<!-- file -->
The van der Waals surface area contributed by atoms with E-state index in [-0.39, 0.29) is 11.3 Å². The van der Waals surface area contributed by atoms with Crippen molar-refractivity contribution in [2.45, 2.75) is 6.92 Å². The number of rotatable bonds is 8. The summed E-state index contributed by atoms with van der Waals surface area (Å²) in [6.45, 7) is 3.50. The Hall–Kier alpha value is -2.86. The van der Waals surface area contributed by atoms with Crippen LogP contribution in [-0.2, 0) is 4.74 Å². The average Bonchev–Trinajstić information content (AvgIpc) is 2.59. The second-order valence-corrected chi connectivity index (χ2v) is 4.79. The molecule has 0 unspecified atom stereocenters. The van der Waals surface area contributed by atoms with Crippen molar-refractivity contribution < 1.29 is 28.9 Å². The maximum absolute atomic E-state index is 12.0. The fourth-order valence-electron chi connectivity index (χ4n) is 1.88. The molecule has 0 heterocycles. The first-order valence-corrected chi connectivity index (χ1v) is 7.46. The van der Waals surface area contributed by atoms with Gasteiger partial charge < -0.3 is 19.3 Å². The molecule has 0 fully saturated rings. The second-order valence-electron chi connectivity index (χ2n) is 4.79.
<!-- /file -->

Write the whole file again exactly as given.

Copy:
The van der Waals surface area contributed by atoms with E-state index in [-0.39, 0.29) is 11.3 Å². The van der Waals surface area contributed by atoms with Crippen molar-refractivity contribution in [2.45, 2.75) is 6.92 Å². The number of rotatable bonds is 8. The summed E-state index contributed by atoms with van der Waals surface area (Å²) in [6.45, 7) is 3.50. The Hall–Kier alpha value is -2.86. The van der Waals surface area contributed by atoms with Crippen LogP contribution in [-0.2, 0) is 4.74 Å². The average Bonchev–Trinajstić information content (AvgIpc) is 2.59. The second-order valence-corrected chi connectivity index (χ2v) is 4.79. The molecule has 0 unspecified atom stereocenters. The van der Waals surface area contributed by atoms with Crippen molar-refractivity contribution < 1.29 is 28.9 Å². The maximum absolute atomic E-state index is 12.0. The fourth-order valence-electron chi connectivity index (χ4n) is 1.88. The molecule has 0 heterocycles. The first-order valence-corrected chi connectivity index (χ1v) is 7.46. The van der Waals surface area contributed by atoms with Gasteiger partial charge < -0.3 is 19.3 Å². The molecule has 0 fully saturated rings. The second-order valence-electron chi connectivity index (χ2n) is 4.79.